The cross-functional team then developed messaging and coined the tagline, “connecting the world takes every one of us.” They revamped recruiting materials and online touch points to reflect the rich stories they had collected.


Even so, Duzik points out they’re just getting started, and EVP is a “living, breathing thing” that needs to be constantly monitored and updated.

2. Use data to advise hiring managers and improve the hiring process.

Jenny DeVaughn, Senior Director, Employment Branding and Sourcing at ADP, joked during her session that although data is her company’s middle name, they weren’t using it well when she came on board. But as she said, “data informs the relationship with hiring managers.”

When DeVaughn started with the company, she and the team looked at a number of metrics that weren’t satisfactory, like time to fill and tenure of new hires. To find the right people, “hiring managers needed a better understanding of the market and what’s out there,” she said.

So, for an initiative around product management hiring, her team used talent pool data to demonstrate how much competition ADP faced in the market, including the “candidate supply heat map,” below.




Now armed with an understanding of the competition and the reality of the existing talent pool, hiring managers who had been holding out for the elusive purple squirrel suddenly started interviewing candidates the talent acquisition team was sending, DeVaughn said.

One piece of advice: Try using data in a pilot program, as above, like one hiring initiative or one business unit, she said.

3. Create global talent brand identity without sacrificing local individuality.

Building a unified talent brand across an organization that operates in multiple countries, languages and cultures is no easy feat. As panelists in the session, “Putting together a global talent acquisition strategy,” noted, one challenge is how to figure out what part of the corporate identity should be centralized and consistent, and what can be left up to regional teams to localize.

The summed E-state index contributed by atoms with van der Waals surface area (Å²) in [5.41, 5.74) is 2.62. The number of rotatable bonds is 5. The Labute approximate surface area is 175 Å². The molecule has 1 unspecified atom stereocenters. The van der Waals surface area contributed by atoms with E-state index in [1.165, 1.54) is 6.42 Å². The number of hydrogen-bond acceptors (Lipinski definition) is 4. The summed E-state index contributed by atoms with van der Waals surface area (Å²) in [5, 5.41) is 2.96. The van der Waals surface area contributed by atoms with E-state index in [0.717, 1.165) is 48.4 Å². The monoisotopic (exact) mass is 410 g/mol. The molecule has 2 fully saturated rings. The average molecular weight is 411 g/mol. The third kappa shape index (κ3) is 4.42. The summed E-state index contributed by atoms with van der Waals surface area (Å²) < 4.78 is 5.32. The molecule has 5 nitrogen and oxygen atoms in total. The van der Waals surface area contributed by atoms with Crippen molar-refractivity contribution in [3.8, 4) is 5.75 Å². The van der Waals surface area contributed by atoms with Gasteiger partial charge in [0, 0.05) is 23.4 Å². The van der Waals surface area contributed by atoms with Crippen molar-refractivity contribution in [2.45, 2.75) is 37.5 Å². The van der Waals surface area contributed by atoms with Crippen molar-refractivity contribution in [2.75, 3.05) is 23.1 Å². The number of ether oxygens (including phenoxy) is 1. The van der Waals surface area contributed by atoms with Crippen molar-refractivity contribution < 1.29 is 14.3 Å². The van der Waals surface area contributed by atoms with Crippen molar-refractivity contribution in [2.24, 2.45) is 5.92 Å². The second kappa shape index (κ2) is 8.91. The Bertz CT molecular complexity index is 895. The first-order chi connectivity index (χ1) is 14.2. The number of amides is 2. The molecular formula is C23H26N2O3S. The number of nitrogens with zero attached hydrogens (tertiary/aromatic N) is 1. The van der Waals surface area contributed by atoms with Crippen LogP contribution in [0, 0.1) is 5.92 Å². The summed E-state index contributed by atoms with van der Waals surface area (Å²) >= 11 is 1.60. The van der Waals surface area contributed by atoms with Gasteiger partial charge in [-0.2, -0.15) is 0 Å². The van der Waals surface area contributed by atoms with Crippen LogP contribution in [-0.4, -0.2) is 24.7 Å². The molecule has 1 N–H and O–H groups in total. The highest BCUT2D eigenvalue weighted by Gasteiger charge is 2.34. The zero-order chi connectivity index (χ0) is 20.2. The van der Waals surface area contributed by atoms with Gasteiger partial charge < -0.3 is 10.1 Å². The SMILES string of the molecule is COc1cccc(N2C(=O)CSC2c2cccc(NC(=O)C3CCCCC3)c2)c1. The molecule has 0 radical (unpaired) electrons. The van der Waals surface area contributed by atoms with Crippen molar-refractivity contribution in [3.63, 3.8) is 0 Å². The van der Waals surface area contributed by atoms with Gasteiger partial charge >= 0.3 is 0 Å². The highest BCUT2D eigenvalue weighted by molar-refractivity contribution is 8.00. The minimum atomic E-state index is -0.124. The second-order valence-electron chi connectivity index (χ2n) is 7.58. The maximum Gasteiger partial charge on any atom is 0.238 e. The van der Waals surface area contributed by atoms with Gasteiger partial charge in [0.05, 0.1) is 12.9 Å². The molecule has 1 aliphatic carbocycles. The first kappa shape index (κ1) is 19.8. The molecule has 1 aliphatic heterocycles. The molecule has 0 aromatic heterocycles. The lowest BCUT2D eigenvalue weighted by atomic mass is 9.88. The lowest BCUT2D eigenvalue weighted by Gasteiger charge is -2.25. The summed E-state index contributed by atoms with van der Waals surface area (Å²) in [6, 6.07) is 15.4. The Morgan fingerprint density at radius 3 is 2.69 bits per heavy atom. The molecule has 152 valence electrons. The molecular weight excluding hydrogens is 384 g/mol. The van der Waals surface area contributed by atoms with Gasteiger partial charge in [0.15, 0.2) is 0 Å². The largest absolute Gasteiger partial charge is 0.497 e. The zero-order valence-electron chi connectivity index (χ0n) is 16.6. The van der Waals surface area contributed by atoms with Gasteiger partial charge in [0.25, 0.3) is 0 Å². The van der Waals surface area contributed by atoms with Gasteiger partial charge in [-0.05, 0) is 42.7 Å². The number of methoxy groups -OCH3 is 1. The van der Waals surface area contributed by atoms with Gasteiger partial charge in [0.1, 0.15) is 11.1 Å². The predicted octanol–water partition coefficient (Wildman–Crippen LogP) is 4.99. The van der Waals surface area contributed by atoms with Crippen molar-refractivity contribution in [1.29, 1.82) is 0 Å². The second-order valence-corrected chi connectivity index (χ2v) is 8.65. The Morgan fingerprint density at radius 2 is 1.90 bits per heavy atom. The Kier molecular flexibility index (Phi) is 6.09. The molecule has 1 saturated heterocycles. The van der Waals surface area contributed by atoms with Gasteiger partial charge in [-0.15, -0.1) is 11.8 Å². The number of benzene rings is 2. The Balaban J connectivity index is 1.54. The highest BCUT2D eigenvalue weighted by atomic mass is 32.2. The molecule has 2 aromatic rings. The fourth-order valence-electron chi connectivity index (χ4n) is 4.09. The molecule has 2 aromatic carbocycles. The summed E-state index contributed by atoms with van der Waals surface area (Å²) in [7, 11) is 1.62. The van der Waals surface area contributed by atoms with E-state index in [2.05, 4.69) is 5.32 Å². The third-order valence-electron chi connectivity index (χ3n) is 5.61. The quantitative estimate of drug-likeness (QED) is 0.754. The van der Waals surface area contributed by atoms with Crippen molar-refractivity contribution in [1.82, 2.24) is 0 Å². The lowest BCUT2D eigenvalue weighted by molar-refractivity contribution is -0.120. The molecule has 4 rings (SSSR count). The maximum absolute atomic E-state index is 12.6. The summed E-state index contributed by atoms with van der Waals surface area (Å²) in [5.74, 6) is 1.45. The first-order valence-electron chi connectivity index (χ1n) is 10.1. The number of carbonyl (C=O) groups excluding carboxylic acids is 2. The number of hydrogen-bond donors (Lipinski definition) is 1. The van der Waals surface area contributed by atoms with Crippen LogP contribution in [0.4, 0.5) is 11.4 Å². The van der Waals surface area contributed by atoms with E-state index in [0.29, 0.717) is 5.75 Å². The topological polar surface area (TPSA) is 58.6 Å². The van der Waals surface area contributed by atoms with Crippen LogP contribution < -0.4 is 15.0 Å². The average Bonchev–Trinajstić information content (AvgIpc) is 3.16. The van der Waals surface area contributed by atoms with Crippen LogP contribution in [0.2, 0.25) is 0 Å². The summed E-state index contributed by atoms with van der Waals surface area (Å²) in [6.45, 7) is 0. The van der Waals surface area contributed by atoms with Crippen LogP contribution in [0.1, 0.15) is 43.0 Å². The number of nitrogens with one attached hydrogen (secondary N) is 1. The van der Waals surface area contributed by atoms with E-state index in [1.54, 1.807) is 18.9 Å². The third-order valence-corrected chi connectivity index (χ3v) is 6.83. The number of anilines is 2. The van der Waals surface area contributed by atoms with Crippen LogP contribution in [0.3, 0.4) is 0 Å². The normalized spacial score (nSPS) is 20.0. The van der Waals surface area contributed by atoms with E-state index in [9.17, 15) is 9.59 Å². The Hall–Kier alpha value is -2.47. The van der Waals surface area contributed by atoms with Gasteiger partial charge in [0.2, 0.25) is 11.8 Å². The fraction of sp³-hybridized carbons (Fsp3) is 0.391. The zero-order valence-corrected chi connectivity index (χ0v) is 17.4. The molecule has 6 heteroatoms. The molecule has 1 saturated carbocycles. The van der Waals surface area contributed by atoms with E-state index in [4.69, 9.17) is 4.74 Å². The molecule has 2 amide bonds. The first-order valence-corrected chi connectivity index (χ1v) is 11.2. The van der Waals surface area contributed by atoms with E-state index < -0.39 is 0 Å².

For example, Alice White, VP of Global Talent Acquisition and HR Systems at Allergan, maker of Botox, pushes for consistency where it matters most – like mission, which is a rallying point for all employees:

“Allergan is a multi-specialty health care company focused on discovering, developing and commercializing innovative pharmaceuticals, biologics and medical devices that enable people to live life to its greatest potential — to see more clearly, move more freely, express themselves more fully.”

Ann Rennie, Deputy Director General, responsible for Human Resources at Asian Development Bank, agreed, calling their mission – to help developing member countries reduce poverty and improve the quality of life of their people – a secret weapon for recruiting people who are typically high up in their current organizations and well paid.

When it comes to employer brand, though, companies can provide a little room for interpretation. Allergan has a global messaging framework for its brand but enables regional teams to tweak materials and communications to work in their area. What works in the US might not fly in Japan, for example, since Japanese culture involves strong preferences about how much a recruiter can communicate with a candidate via email.

Many thanks to all the talent acquisition leaders who shared what they’re doing, what’s working, what’s not and what’s next.

global recruiting trends